It is especially in the course of the transitions from the protagonist’s present thoughts to his recollections and backwards that Walter’s literary skills become particularily evident. Loth when one day standing at the construction site is reminded once again of the past: “What now began to pound in his ears was not just the noise around him any more, nor was it just the blows that echoed sharply back from the stones, it was the old footsteps again, and he heard them without stopping his work; he struck savagely at the rock like a man possessed, at the rock, at the pounding, at the neck and at the footsteps, nocturnal footsteps, his father’s footsteps in the night, sweat ran into his eyes and he didn’t stop working, but he heard them nevertheless–“(p. 59- 60)–“at the rock, at the pounding, at the neck“, “the footsteps, nocturnal footsteps, his father’s footsteps“, it says, and in this particular passage we see how Walter’s language not only describes, but through the recurrence of the same words evokes the pounding of the father’s footsteps. The intensity of the boy’s memory is exposed to the reader through the use of a highly poetic language.
But the quoted passage indicates another important aspect of the book as well: While its main character is unable to articulate sounds, the novel at the same time is a highly auricular one. This holds true not only for the world of Loth’s childhood, but also for the world of the construction site. Again and again, the book describes the many unbearable sounds of the setting, the noise of jackhammers and drillers, the bangs of explosions, whenever the workers are trying to break through the piles of stones, the voices of the men screaming at each other, and their noisy laughters after their drinking. These sounds of the outside world are in sharp contrast to the protagonist’s inability to articulate any sound at all. Whereas on the one hand we find scenes in which Loth shuts himself off from the world even more by closing his eyes, or putting his hands over his ears, on the other hand there are same, in which he wants to be recognized by his father, trying to call his attention. Regarding his inability to talk, the little boy gives his father signs of another kind, when he tries to show him the key of a motorbike the father once possessed, or when he considers writing things down for the father to read.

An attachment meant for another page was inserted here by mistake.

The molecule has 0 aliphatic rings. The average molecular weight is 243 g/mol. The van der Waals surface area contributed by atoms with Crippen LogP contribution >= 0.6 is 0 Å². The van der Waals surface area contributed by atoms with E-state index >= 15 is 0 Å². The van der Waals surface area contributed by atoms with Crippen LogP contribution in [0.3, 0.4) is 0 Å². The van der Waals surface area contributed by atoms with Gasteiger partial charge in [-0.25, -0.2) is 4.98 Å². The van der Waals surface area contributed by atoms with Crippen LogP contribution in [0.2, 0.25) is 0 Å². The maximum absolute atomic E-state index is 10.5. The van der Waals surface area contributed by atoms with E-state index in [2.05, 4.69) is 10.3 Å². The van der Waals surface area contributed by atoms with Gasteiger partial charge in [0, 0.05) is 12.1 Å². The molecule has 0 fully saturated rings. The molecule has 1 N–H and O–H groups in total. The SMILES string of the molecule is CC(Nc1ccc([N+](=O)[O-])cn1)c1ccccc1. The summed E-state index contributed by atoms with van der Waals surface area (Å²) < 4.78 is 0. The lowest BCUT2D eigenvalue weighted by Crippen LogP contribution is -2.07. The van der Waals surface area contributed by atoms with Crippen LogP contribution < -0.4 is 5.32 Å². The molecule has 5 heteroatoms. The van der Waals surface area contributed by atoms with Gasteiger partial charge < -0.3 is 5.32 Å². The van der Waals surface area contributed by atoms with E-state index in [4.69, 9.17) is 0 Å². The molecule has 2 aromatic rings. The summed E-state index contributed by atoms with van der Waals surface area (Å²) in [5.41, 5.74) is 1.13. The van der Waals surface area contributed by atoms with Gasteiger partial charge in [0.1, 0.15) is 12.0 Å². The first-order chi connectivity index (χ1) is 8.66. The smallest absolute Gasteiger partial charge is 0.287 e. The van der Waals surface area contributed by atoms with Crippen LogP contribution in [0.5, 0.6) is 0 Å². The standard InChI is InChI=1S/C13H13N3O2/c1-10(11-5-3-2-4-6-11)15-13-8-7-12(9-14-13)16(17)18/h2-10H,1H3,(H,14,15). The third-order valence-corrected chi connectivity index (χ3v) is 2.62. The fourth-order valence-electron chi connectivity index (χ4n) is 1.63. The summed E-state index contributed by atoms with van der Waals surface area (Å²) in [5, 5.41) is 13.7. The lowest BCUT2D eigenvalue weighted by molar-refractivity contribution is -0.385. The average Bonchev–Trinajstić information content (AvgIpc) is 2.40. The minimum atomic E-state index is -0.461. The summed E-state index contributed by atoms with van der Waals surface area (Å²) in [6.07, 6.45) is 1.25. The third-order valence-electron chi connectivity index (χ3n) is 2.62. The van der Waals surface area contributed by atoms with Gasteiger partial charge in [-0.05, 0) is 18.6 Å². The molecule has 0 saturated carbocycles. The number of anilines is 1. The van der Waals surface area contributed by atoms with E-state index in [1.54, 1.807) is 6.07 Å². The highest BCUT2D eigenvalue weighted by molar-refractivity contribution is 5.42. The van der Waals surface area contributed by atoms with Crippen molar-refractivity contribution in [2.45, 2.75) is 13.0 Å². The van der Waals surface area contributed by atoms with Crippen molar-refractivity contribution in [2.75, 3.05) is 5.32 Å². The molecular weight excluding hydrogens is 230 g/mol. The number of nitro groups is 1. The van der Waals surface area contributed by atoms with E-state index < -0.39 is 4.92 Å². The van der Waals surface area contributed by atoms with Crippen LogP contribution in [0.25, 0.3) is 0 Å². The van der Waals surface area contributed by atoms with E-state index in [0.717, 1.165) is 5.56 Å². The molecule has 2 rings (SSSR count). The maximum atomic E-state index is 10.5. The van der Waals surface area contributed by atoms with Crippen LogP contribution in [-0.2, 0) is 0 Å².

What connects this aesthetically original book, however, to other novels of the time is his sense of regionalism. Remarkable is not only the very place of the construction site but also its surroundings: Walter sets his novel in the very rural part of the country. With the fictitious village of “Jammers“ (which echoes the German word for lamenting; “jammern“) nearby the construction site Walter, as in later books too, draws his attention rather to the periphery than on to the center. And the world he unfolds here is as dark and unfriendly as the one in another great debut novel of the time, Thomas Bernhard’s novel Frost (1963), which is set in an equally small and remote town called “Weng“ (colloquial for “wenig“, a little).
Repetitively, Walter describes the rocky landscape, in which the construction site is located, the constantly strong winds that howl through the place, the rainfalls, and the lack of sunlight, which adds up to an all too gloomy atmosphere. Nature, however, as in Bernhard’s works and that of other writers of the time, such as Hans Lebert’s Die Wolfshaut (1960), one of the books that influenced Elfriede Jelinek’s The Children of the Dead (1995), does not only serve as a background, it is rather shown as a brutal force that eventually turns active. Showing the perspective of the boy, it once says: “afraid perhaps only because everything here was so strange and because he knew that he was going to meet the man, his father, or afraid simply because somewhere down below, this flag or whatever it was was flapping wildly in the wind, or because the trees here were angry monsters, huge rearing animals, and they struck with their shaggy forepaws at the net of clouds–” (p. 14)
None of the novels Walter published after The Mute could match with the extraordinary quality of his debut. The man who later in his life became an active member of the Swiss Social Democratic Party, however, deserves a place within post-war Swiss literature not only for his achievements as a publisher, but also for his deeply moving first novel.
It is a novel that adds to the polyphony of Swiss literature after World War II, a time that is all too often reduced to the works of its two giants: Max Frisch and Friedrich Dürrenmatt.
Quotations are taken from: Otto F. Walter: The Mute (transalted by Michael Bullock), New York: Grove Press 1962.
Posted: April 20, 2012 at 7:50 pm